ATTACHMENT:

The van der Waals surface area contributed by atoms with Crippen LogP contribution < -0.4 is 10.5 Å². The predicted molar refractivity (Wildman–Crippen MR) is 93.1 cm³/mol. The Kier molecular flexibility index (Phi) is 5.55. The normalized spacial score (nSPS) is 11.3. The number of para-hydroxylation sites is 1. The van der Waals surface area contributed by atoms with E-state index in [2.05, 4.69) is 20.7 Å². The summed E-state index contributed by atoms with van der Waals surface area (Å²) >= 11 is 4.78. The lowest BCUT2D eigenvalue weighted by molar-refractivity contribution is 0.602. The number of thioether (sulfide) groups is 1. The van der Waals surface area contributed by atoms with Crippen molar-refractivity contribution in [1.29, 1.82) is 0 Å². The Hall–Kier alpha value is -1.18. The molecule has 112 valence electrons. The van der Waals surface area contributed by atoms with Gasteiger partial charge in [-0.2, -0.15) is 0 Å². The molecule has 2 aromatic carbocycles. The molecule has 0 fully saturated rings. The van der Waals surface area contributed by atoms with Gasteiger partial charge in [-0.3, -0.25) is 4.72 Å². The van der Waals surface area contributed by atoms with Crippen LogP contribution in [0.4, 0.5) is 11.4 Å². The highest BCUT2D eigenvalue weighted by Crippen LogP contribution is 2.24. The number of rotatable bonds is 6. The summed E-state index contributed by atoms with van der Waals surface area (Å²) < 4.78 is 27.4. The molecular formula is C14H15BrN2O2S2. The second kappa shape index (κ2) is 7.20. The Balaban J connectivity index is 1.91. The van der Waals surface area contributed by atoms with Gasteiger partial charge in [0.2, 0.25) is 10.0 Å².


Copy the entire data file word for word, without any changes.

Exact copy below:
The van der Waals surface area contributed by atoms with Crippen LogP contribution < -0.4 is 10.5 Å². The predicted molar refractivity (Wildman–Crippen MR) is 93.1 cm³/mol. The Kier molecular flexibility index (Phi) is 5.55. The normalized spacial score (nSPS) is 11.3. The number of para-hydroxylation sites is 1. The van der Waals surface area contributed by atoms with E-state index in [2.05, 4.69) is 20.7 Å². The summed E-state index contributed by atoms with van der Waals surface area (Å²) >= 11 is 4.78. The lowest BCUT2D eigenvalue weighted by molar-refractivity contribution is 0.602. The number of thioether (sulfide) groups is 1. The van der Waals surface area contributed by atoms with Crippen molar-refractivity contribution in [1.29, 1.82) is 0 Å². The Hall–Kier alpha value is -1.18. The molecule has 112 valence electrons. The van der Waals surface area contributed by atoms with Gasteiger partial charge in [-0.2, -0.15) is 0 Å². The molecule has 2 aromatic carbocycles. The molecule has 0 fully saturated rings. The van der Waals surface area contributed by atoms with Gasteiger partial charge in [-0.3, -0.25) is 4.72 Å². The van der Waals surface area contributed by atoms with Crippen LogP contribution in [0.4, 0.5) is 11.4 Å². The highest BCUT2D eigenvalue weighted by Crippen LogP contribution is 2.24. The number of rotatable bonds is 6. The summed E-state index contributed by atoms with van der Waals surface area (Å²) < 4.78 is 27.4. The molecular formula is C14H15BrN2O2S2. The second kappa shape index (κ2) is 7.20. The Balaban J connectivity index is 1.91. The van der Waals surface area contributed by atoms with Gasteiger partial charge in [0.2, 0.25) is 10.0 Å².